It’s an apt metaphor for the increasingly tough slogging Trudeau’s Liberal government has experienced since the heady days last fall, when the fledgling prime minister was winning rave reviews for appointing the first gender-equal cabinet, handing out winter parkas to newly arrived Syrian refugees, being greeted like a rock star by screaming fans and boldly declaring “Canada is back” on the international stage.
He’s been slowly building on his campaign promises to construct a cleaner, fairer, more prosperous, progressive and compassionate Canada, but it’s been a bumpy ride with some unanticipated roadblocks along the way.
Here’s a look at the high and low points of Trudeau’s year:
Jan. 19, 2016: The government names members of a new independent advisory board that is to recommend non-partisan nominees for the Senate. The board’s work is the key to Trudeau’s plan to repair the Senate’s tattered reputation in the wake of the expenses scandal and to restore the upper house’s intended role as an independent chamber of sober second thought.
March 3, 2016: Trudeau and premiers agree to the “Vancouver Declaration” on climate change, which includes a commitment to putting a price on carbon pollution. The agreement papers over deep divisions on the issue, leaving the details to be hammered out over the next eight months.
March 10, 2016: Trudeau is feted in Washington with the first state dinner for a Canadian prime minister in 19 years. The “bromance” between Trudeau and President Barack Obama blossoms.
March 18, 2016: The transformation of the Senate begins in earnest with the appointment of seven independent senators, all of whom were recommended by Trudeau’s new advisory board. He follows that up in October with 21 more appointments, making independent senators for the first time the largest group in the upper house.
March 22, 2016: Finance Minister Bill Morneau brings down the Trudeau government’s inaugural budget. It delivers on campaign promises to invest billions in infrastructure to spur economic growth, create a new, more generous child benefit, cut taxes for middle-income earners and hike taxes for the wealthiest one per cent.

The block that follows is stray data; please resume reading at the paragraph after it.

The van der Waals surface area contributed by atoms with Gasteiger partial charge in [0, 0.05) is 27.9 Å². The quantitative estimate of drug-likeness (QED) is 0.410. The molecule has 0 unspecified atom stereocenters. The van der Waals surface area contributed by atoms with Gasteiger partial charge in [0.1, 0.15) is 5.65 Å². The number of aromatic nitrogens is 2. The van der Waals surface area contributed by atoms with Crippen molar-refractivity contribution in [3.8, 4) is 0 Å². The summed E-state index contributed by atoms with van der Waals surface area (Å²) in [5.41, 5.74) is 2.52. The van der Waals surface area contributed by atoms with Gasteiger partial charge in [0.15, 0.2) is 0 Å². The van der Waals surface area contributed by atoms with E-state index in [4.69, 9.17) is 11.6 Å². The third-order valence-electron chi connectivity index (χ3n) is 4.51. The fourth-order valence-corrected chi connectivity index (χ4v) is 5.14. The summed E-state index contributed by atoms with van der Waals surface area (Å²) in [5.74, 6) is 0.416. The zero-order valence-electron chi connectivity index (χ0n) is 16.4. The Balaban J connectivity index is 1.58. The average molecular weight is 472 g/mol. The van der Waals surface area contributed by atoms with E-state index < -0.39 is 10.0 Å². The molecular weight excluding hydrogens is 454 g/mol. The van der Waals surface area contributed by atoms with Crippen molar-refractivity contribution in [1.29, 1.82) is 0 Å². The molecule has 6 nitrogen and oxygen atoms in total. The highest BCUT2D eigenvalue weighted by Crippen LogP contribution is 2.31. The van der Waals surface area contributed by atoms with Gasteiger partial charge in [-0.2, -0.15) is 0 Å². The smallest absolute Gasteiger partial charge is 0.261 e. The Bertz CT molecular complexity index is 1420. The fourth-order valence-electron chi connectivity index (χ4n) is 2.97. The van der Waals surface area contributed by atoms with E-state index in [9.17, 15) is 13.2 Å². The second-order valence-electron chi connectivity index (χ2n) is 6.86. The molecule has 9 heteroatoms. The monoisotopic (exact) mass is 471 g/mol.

But it also abandons Trudeau’s promises to run deficits of no more than $10 billion in each of the first three years of his mandate, produce a balanced budget in the fourth year and keep the debt-to-GDP ratio on the decline each and every year. The budget projects deficits for at least five years, totalling $113 billion, including almost $30 billion this year alone. Morneau shifts to predicting a lower debt-to-GDP ratio over the course of the mandate.
April 14, 2016: The government introduces a bill in response to the 2015 landmark Supreme Court ruling that struck down the ban on medical assistance in dying. Bill C-14 would allow assisted dying only for consenting adults “in an advance stage of irreversible decline’ from a serious, incurable disease, illness or disability and for whom a natural death is ”reasonably foreseeable.“
That’s more restrictive than the Supreme Court’s directive that medical assistance in dying be available to consenting, competent adults with “grievous and irremediable” medical conditions that are causing enduring, intolerable suffering.
The bill eventually passes in June, despite strong objections in the Senate. Just 10 days later, the first constitutional challenge to the new law is launched.
April 26, 2016: One day after Canadian John Ridsdel is brutally beheaded by Islamic terrorists who’d held him hostage for seven months in the Philippines, Trudeau says his government will never pay ransom to terrorists. He argues that paying ransom would only help finance terrorists and encourage them to kidnap more Canadians abroad. Ridsdel’s fellow Canadian hostage Robert Hall is subsequently beheaded in June. Trudeau later says dealing with the hostage crisis was the low point of his year.
May 18, 2016: The House of Commons devolves into chaos after Trudeau grows impatient with NDP stalling tactics to delay a vote on a government motion that would have given the Liberals unprecedented control over Commons proceedings. Trudeau marches across the aisle, grabs the arm of Conservative whip Gordon Brown and, in the process, accidentally elbows NDP MP Ruth Ellen Brosseau in the chest. Trudeau apologizes repeatedly and profusely. The motion is ultimately withdrawn.